Article discussing how to create paragraphs and headers in HTML.

Now that you have some exposure to some HTML elements, let’s pull back and focus on two basic building blocks of any website: paragraphs and headings. As you know, every element needs to be clearly defined in HTML. In terms of text, knowing how format paragraphs and structure a website with headings will allow you to create a basic website.

Let’s take a look at each of these basic building blocks, starting with paragraphs.

## Creating paragraphs

The paragraph element is used to publish text on a web page. Recall that paragraphs are defined using <p> tags and should be closed using </p>. If you inspect the source of this paragraph, you will see that a <p> tag has been used to create it.

Take a look at how the paragraph element is used to contain the placeholder text in the following example:

Again, notice the structure of the code – in other words, the <html>, <body>, and then <p> elements along with their corresponding closing tags. Also, did you see how the break between the paragraphs was created??

Technically, it is OK to omit the closing </p> tag because it is not required in order for the document to be valid. A browser just assumes it is closed when it encounters the next block element. Many web developers, including myself, prefer to close paragraphs and all elements for the sake of consistency and clarity. I recommend folks who are just learning markup do the same. – Jennifer N. Robbins, Learning Web Design (2018) [1 p72]

Headings help to organise the content within the <body> element, and they help to create a document outline. Just as an HTML page is hierarchically ordered, so too are sections of text.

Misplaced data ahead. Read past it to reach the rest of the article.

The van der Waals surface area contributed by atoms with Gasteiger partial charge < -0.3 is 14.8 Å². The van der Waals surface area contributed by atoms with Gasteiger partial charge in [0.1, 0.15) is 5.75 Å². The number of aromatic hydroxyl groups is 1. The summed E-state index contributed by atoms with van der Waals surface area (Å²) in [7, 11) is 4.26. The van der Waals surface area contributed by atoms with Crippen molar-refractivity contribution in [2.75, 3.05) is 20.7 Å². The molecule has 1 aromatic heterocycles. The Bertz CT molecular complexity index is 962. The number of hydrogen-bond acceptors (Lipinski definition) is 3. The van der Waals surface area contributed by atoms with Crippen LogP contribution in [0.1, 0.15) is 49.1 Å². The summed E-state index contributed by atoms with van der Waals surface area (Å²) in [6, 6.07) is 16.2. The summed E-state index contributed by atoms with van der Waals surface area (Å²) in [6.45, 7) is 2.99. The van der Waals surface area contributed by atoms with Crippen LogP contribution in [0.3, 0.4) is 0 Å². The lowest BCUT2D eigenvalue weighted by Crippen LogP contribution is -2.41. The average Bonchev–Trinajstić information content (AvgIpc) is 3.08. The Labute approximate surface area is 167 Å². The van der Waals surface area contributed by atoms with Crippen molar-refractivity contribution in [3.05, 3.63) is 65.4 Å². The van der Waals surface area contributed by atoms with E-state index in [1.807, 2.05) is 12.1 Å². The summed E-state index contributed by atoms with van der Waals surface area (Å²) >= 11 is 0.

Before we look at an example and consider a best practice for using headings, let’s first understand the ‘why’ of headings a little better. The document outline headings are largely valuable for two reasons: [1 p71]

1. They allow screen readers to quickly process the information on a web page.
2. They assist search engines to identify and classify content for users to find (with the algorithms giving more weight to higher-order headings).

For these reasons, as Jennifer N. Robbins, one of the first web designers notes, ’it is a best practice to start with the Level 1 heading (h1) and work down in numerical order, creating a logical document structure and outline’. [1 p72]

Now let’s consider an example to see how headings work. The following image shows how headings of different orders are formatted alongside how the text will appear on the page.

<img src="https://ugc.futurelearn.com/uploads/assets/93/05/9305873f-40ec-424f-8e2c-830f2dd6fc95.png" alt="Side-by-side comparison of headings in html format (with tags used for styling) and actual appearance in a browser (text styled using the

# tag, down to the

##### tag).”>Click to enlarge

We’ve already mentioned how valuable headings are to screen readers and search engines, but you can see how using headings could help visitors visually navigate around a page with ease. (Also, you may have realised that we left out a heading, as in HTML we use the code <h1></h1> to <h6></h6> to indicate header sizes from biggest to smallest.) Type out a similar code in JSFiddle and try switching up the headings in the code to see how it appears (i.e. moving <h1>, <h2>, <h3>, etc. around).

## Over to you

Earlier in this activity, we shared resources relating to HTML best practices from Google and WHATWG. Use those and your own research to find a tip, best practice, or some piece of useful information related to headings and paragraphs in HTML. Share what you discovered or learned with your fellow learners in the comments.

## References

1. Robbins JN. Learning Web Design: A beginner’s guide to HTML, CSS, Javascript, and web graphics. 5th ed. Canada: O’Reilly Media Inc. 2018. p. 71-72.